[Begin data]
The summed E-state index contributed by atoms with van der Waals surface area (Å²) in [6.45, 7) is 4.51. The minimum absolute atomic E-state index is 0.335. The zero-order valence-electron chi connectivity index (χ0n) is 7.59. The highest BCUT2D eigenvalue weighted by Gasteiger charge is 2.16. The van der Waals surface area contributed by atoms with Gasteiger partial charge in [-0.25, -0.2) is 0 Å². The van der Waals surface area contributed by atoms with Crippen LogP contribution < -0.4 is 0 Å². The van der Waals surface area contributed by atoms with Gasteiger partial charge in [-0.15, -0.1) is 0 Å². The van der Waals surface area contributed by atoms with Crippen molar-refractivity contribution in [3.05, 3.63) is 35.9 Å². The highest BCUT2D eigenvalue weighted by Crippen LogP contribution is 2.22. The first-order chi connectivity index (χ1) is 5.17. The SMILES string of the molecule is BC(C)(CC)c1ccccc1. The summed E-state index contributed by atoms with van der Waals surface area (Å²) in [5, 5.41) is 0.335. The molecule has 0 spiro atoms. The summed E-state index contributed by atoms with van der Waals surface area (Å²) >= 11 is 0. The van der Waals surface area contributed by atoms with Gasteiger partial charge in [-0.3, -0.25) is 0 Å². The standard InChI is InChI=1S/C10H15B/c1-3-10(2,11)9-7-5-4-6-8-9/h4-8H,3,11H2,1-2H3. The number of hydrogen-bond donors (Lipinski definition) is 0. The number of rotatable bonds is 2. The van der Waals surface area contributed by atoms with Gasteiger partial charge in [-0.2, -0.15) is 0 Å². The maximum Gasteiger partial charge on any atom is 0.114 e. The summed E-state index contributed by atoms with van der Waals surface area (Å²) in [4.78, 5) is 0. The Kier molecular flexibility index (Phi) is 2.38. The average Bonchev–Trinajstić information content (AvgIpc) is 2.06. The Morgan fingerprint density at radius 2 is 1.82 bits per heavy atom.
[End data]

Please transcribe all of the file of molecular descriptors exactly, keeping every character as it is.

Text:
The summed E-state index contributed by atoms with van der Waals surface area (Å²) in [6.45, 7) is 4.51. The minimum absolute atomic E-state index is 0.335. The zero-order valence-electron chi connectivity index (χ0n) is 7.59. The highest BCUT2D eigenvalue weighted by Gasteiger charge is 2.16. The van der Waals surface area contributed by atoms with Gasteiger partial charge in [-0.25, -0.2) is 0 Å². The van der Waals surface area contributed by atoms with Crippen LogP contribution < -0.4 is 0 Å². The van der Waals surface area contributed by atoms with Gasteiger partial charge in [-0.15, -0.1) is 0 Å². The van der Waals surface area contributed by atoms with Crippen molar-refractivity contribution in [3.05, 3.63) is 35.9 Å². The highest BCUT2D eigenvalue weighted by Crippen LogP contribution is 2.22. The first-order chi connectivity index (χ1) is 5.17. The SMILES string of the molecule is BC(C)(CC)c1ccccc1. The summed E-state index contributed by atoms with van der Waals surface area (Å²) in [5, 5.41) is 0.335. The molecule has 0 spiro atoms. The summed E-state index contributed by atoms with van der Waals surface area (Å²) >= 11 is 0. The van der Waals surface area contributed by atoms with Gasteiger partial charge in [-0.3, -0.25) is 0 Å². The standard InChI is InChI=1S/C10H15B/c1-3-10(2,11)9-7-5-4-6-8-9/h4-8H,3,11H2,1-2H3. The number of hydrogen-bond donors (Lipinski definition) is 0. The number of rotatable bonds is 2. The van der Waals surface area contributed by atoms with Gasteiger partial charge in [-0.2, -0.15) is 0 Å². The maximum Gasteiger partial charge on any atom is 0.114 e. The summed E-state index contributed by atoms with van der Waals surface area (Å²) in [4.78, 5) is 0. The Kier molecular flexibility index (Phi) is 2.38. The average Bonchev–Trinajstić information content (AvgIpc) is 2.06. The Morgan fingerprint density at radius 2 is 1.82 bits per heavy atom.